Saturday, March 27, 2010


In my writing career, I've been lucky enough to interview one of my favorite performers, Janet Jackson, for two VIBE magazine cover stories, first in 2001 for the All For You album and then in 2006 for the 20 Y.O. album. The 2001 interview was significant for me because it was my first cover story. It also came at a turning point moment for Janet because she had recently gone through a divorce and was returning to the music scene after a four year absence. 

I traveled to Minneapolis, where she was recording the album. On the day of the interview, we met up at her hotel and she drove us to the studio. LISTEN HERE for audio of the conversation that took place on the ride.  I apologize for the quality. I was using a handheld tape deck, and there was a lot of noise in the car. (The entire interview lasted for hours. I'll post additional excerpts in the upcoming weeks.) 

Also, if you want to know more about what was going on behind-the-scenes, I've included an excerpt from my book, All I Could Bare: My Life in the Strip Clubs of Washington, D.C., which tells the story of how I went from being a stripper to becoming an entertainment journalist. Hope you enjoy : )

Excerpt from  All I Could Bare: My Life in the Strip Clubs of Washington, D.C.

On one slow Friday afternoon, while working as an editor at VIBE magazine, I got the biggest shot of my still relatively new writing career. I was sitting in my cubicle, dutifully counting the minutes before I could leave, when one of the senior editors flew out of her office looking stressed. She stopped briefly in the common area outside my cubicle and I asked what was wrong.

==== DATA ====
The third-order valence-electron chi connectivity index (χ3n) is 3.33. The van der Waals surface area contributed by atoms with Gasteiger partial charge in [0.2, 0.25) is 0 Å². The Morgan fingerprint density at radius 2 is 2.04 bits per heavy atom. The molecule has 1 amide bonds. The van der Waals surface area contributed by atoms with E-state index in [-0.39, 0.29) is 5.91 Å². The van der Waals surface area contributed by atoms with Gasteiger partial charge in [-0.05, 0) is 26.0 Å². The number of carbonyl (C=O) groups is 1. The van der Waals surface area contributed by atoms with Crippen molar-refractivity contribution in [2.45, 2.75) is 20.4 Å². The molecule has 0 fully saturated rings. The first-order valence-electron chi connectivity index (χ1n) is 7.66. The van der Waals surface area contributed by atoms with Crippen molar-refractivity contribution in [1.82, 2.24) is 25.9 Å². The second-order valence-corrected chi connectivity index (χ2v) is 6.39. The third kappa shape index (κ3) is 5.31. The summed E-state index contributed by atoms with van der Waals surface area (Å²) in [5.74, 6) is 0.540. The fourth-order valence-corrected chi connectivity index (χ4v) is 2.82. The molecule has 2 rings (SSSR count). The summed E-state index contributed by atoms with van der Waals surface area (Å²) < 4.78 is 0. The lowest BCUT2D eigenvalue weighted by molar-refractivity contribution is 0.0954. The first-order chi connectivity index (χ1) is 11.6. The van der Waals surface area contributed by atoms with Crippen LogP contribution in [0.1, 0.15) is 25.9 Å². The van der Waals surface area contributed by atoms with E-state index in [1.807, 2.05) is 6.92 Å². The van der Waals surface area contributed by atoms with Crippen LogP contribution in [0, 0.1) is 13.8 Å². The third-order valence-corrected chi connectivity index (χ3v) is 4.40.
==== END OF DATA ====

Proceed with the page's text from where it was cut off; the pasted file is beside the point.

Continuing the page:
“It looks like the Janet Jackson cover story is going to fall through,” she said. “Janet’s people need it to happen this weekend, but the writer can’t do it.”

“What are you going to do?” I asked.

She threw her hands up.

“Can’t you reassign?” I offered.

“Of course. But who can we get to do it so quickly? And it has to be someone we can trust with such a big cover story.”

A voice in my mind starting chanting, “I’ll do it. I’ll do it.” The volume grew louder with a force that felt like words were going to thrust themselves out of my mouth. I tightly pursed my lips, trying to lock the words inside. I wanted to say them, but I couldn’t. I didn’t have the nerve…Who the fuck was I? Seriously. Just a little more than a year before, I was selling dick feels for a buck. What made me think I could be a big-time cover story writer?

But the voice kept chanting, like the crowd at a football game or a really popular drag show. The editor stood there thinking for a few moments before she said, “Oh well,” and turned to head toward the restrooms.

“I could do it,” I said to her rapidly receding back. I winced as the words left my mouth. It felt like I’d just sucked a Lemonhead.

She kept moving.

“I could do it,” I said a little louder.


“I could do it.”

She paused. I could see her thinking it over, her expression saying not yes or no but “hmmm.”